I understand what you mean.
But many more than just Ubuntu user reads it to. Many Windows users to. So why not give them a tip?
It is a BBC forum not a Ubuntu forum. The article was written by a independent BBC journalist to and not a Ubuntu enthusiast.
I actually make a comment on Ubuntu 9.10 , about it was not included with media codecs.
So it was a topic related comment as you can see:"I have used all Ubuntu versions since Ubuntu 7.04, the 9.10 is the best of them so far.
But if you want all mediacodecs for DVD movies, Mp3, Java etc..preinstalled I prefeer Pardus 2009.
I recommend everybody to give it a try. More similar to the design of Windows 7 to than Ubuntu."http://www.pardus.org.tr/eng/
(But if the article was about Mandriva, Fedora or some other dist you could bet that some Ubuntu user would make a comment there to)
Much people dont know anything about Pardus. A forum is free to discus different things there.
I use Ubuntu 9.10 to but also Pardus 2009. And all Linux system are related to eachoter in some ways.
One of the comment like the links I included:
"John, thanks for posting the links for Pardus.
I had no idea it existed, and it's notable that Pardus has been sponsored and funded to such a degree, however indirectly, from public funds. The wiki makes interesting reading. Add this to other public linux projects across Europe and beyond, and one could be forgiven for thinking that like the internet, the day may come where an opensource OS could be considered an essential, like water, food, public services, etc., and public funds in other countries could be allocated for this purpose, not only for local use (like Pardus as a turkish version), but beyond.
The EU as an organisation hasn't always got it right, but in this particular subject, they seem to be up to speed, with support for opensource projects. I dare say once the politicians realise they could gain some kudos as a result of further support for opensource, not only for administrative purposes, but the general public as well, we'll see more input, funding, and sponsorship as a result. A far better use of tax receipts than some of the other projects that have consumed Euros, in my humble opinion.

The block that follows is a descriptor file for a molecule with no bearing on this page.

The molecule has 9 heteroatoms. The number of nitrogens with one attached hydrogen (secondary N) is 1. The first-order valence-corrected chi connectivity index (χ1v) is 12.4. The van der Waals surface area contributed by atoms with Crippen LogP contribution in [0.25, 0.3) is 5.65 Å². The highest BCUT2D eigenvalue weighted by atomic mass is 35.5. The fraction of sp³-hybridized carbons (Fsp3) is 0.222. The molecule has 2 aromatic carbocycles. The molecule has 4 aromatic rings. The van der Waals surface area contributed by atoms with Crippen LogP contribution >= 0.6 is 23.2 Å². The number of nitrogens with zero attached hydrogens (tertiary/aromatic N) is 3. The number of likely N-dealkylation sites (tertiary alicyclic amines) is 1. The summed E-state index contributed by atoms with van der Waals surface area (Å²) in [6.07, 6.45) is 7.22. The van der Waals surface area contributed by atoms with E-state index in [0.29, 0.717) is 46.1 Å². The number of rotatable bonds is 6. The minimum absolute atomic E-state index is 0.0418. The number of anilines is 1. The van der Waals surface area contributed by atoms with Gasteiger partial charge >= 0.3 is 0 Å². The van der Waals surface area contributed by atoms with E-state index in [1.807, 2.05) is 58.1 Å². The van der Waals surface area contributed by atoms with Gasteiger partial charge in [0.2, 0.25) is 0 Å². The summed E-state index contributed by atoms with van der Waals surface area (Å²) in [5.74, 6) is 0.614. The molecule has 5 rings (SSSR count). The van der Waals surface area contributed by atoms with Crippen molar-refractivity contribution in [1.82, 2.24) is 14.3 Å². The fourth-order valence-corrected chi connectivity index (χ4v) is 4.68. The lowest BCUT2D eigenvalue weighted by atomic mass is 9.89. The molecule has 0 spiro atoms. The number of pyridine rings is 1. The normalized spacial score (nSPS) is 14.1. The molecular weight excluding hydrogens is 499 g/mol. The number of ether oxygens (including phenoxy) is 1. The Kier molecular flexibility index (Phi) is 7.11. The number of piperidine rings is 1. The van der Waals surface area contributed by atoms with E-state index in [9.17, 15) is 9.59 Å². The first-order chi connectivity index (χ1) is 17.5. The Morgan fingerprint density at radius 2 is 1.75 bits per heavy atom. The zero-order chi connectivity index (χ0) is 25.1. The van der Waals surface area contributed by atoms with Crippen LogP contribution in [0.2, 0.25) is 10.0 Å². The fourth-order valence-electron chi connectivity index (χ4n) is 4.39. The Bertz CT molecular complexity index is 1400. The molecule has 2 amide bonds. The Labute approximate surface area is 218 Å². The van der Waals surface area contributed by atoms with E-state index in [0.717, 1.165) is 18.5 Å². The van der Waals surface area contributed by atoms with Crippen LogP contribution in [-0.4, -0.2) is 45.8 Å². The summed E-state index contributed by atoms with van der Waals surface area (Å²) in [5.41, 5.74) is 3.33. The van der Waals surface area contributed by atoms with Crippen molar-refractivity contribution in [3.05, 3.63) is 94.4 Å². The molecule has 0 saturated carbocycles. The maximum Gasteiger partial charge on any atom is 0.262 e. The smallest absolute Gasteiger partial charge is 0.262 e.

This is only my view, but provided linux developers remain free to code as they see fit for new ideas and innovations, without restriction, and at the same time, are funded to contribute to "framework" projects for the greater public good, then the fundamental nature of domestic computer use will change, and ordinary users will benefit. If any computer user can install and run a OS, for free, from a public D/L (as they can now with linux supported and hosted on thousands of servers around the world), it will push commercial operators to raise their game, and income will then depend on quality rather than ruthless monopoly, and selling substandard software for profit.
Highly informative read, and thanks for posting the links"
Pardus/Tubitak do not so much promotion/commercial themselves, so this is one way to spread that Pardus exist.
But if they would do it I think it would be among the top then in Distrowatch list. Even at top five.
I noticed Linux Mint are in place 3 now. I think with good promotion it would be possible for Pardus to be there to.